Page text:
After the diagnosis of peritoneal tuberculosis, patients treated with antitubercular therapy should be monitored for treatment response, either clinically or biologically. An important parameter is the CRP level which is elevated early in the course of the disease and declines progressively during therapy. Failure of CRP decline indicates drug-resistant tuberculosis or alternative diagnosis such as peritoneal carcinomatosis and inflammatory bowel disease [10]. In our patient, serial CRP measurements should have been done in order to evaluate response to treatment.

3. Conclusion

This case highlights the importance of raising the possibility of alternative, although rare, differential diagnoses when evaluating women with ovarian cancers. Peritoneal tuberculosis should be considered in women presenting with ascites, radiographic images of peritoneal nodules, and elevated CA 125 levels, even if the clinical picture is suggestive of malignancy in a reproductive woman. Clinicians should combine blood tests, abdominal imaging, and microbiological tests in order to make the correct diagnosis. However, the tissue biopsy remains the gold standard for diagnosing peritoneal tuberculosis when all other tests are negative or inconclusive, thus allowing appropriate treatment with antibiotics.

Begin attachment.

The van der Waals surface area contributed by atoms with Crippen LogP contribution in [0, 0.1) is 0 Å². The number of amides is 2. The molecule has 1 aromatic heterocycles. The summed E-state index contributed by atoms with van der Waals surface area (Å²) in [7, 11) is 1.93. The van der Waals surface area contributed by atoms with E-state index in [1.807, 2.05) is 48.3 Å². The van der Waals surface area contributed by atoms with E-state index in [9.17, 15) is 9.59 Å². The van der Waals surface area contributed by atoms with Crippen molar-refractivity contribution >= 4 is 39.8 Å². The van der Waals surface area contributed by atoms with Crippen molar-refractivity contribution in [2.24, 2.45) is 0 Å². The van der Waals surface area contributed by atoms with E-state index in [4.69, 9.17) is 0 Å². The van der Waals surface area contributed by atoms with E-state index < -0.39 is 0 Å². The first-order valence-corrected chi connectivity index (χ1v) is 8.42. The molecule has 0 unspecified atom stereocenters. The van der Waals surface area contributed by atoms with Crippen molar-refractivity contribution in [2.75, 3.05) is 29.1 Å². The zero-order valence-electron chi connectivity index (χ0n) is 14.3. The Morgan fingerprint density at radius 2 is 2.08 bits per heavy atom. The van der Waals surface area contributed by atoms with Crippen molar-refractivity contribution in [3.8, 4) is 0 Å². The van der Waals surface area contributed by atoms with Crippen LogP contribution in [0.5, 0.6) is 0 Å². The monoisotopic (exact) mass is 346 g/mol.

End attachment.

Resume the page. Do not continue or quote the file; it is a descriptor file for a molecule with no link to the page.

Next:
Conflicts of Interest

The authors declare that they have no conflicts of interest.

Authors’ Contributions

Fady Gh Haddad drafted and revised the manuscript. David Atallah drafted the first manuscript. Lina Menassa reviewed the included imaging. Carole Kesrouani reviewed the included pathology slides. Stephanie Daccache collected the data. Fady G Haddad revised the final manuscript. Joseph Kattan revised the final manuscript.

References